Excel offers a number of ways to find rows that contain duplicate values. However, most of them focus on finding rows where the value in just one column is repeated. In this lesson, we look at how to use the COUNTIFS function to find rows where values in moree than one column is repeated. We then use the COUNTIFS function in combination with Excel's Conditional Formatting feature to highlight duplicate and even triplicate rows.
If you want to learn Microsoft Excel, you're in the right place. There is a lot to learn about Microsoft Excel, and not everything is in the manual. We've got a range of free online lessons on how to get the best out of Excel, starting from the basics right up to advanced subjects. We'll help you to do your job better - with the right Excel skills you could even get a raise or a better job! If you don't see what you want to learn, why not get in touch and suggest a lesson we should write.
The WORKDAY.INTL() function extends the WORKDAY() function so that you can specify which days are weekend days when adding days to dates. This lesson shows you how to use it.
When printing in Excel 2010 for Windows, it is sometimes useful to print a set of rows (e.g. column headings) on each page in the print out. There is nothing worse than having a printout that runs to multiple pages, with the column headings only printed on the first page. This lesson shows you how to get header rows printing at the top of every page.
There are many scenarios where you may need to use the current date and time in your spreadsheets. You may simply need to display the current date in a spreadsheet report. Or, you may need to perform a calculation that uses the current date or time. This lesson shows you how to enter a formula into a cell in Excel that outputs the current date and/or time, and updates automatically as time passes.
This lesson shows you how to group data in your pivot table by date. You can group by day, week, month, quarter or year. If your date fields include a time value, you can also group by seconds, minutes or hours. You'll also learn how to collapse and expand data groups in your pivot table so you can quickly see a summary of your data.
This lesson introduces the LEN() function, which allows you to calculate the number of characters in a cell. This formula is useful on its own, or can be combined with other text functions such as RIGHT(), LEFT(), MID() and FIND().
This lesson shows you how to use Excel to calculate the number of days between two dates. It also shows you how to exclude weekends and holidays from the total.
This lesson explains how to use Autosum. Autosum is a powerful feature that can save you time if you need to add up cells or columns of data. It is often faster than creating a formula by hand, especially when you have a large amount of data to add up. In this lesson you'll learn how to use Autosum, and some of its limitations.
The SUMPRODUCT function allows you to multiply two arrays of numbers together (e.g. Quantity Sold and Price Per Unit) and add the results each individual calculation together. Without the SUMPRODUCT function, you'll find yourself having to create a third column in which you multiply the Quantity by Price for each row, and then find the sum of all the individual formulas. This lesson shows you how to use SUMPRODUCT to do all that with just one formula.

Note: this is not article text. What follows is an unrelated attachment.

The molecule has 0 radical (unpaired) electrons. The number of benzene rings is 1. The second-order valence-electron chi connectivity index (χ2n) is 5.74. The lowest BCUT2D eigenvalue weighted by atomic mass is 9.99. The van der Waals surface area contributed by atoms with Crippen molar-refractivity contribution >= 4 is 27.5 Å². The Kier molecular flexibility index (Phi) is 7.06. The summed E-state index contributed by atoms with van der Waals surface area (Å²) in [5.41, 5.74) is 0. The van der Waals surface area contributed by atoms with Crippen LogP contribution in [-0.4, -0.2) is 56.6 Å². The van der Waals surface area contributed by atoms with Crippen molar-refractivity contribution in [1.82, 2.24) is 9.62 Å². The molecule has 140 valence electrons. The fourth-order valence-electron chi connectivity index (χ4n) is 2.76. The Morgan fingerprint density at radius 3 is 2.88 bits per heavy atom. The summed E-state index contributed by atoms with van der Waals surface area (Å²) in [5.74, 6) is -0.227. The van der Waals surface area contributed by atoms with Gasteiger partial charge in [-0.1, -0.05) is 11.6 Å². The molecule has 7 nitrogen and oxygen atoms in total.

If you have a range of cells, of which some contain values and some are blank, and you want to select just the blank cells, there is a quick way to select those blank cells that doesn't involve manually clicking on every one.
This Pivot Table lesson shows you how to use the Pivot Table Field Layout to quickly change the layout of your pivot table. This allows you to try different pivot table layouts so you can be sure your data is being grouped, aggegated and displayed in the most useful way possible. It also allow you to generate multiple reports from the same underlying data without having to create multiple pivot tables.
Excel is a powerful tool for manipulating large amounts of data. Make sure you know the rules Excel uses when setting up a data spreadsheet.
It can sometimes be useful to know the address of a cell in a worksheet, so you can use that address in a formula. In this lesson, we'll look at how to use the ADDRESS function to find out the address of a cell. We'll then use the ADDRESS function in an example to demonstrate how useful it can be.
Sometimes you'll find yourself working with dates in an Excel spreadsheet that have been pasted or imported into Excel from another datasource. When that happens, Excel can treat those dates as text - in other words, they look like dates but don't behave like dates. For example you can't sort by date properly. This lesson looks at several ways you can convert a date which Excel is treating as text into a proper date value in Excel.
The Pivot Table Report Filter adds another dimension to your pivot tables - literally. Rather than all of your data being presented in a flat table, the Report Filter lets you create a pivot table report and then change the data being presented using one or more Report Filters.
Do you need help with an Excel formula or function? We have lessons on a range of different Excel functions, and the list is growing all the time.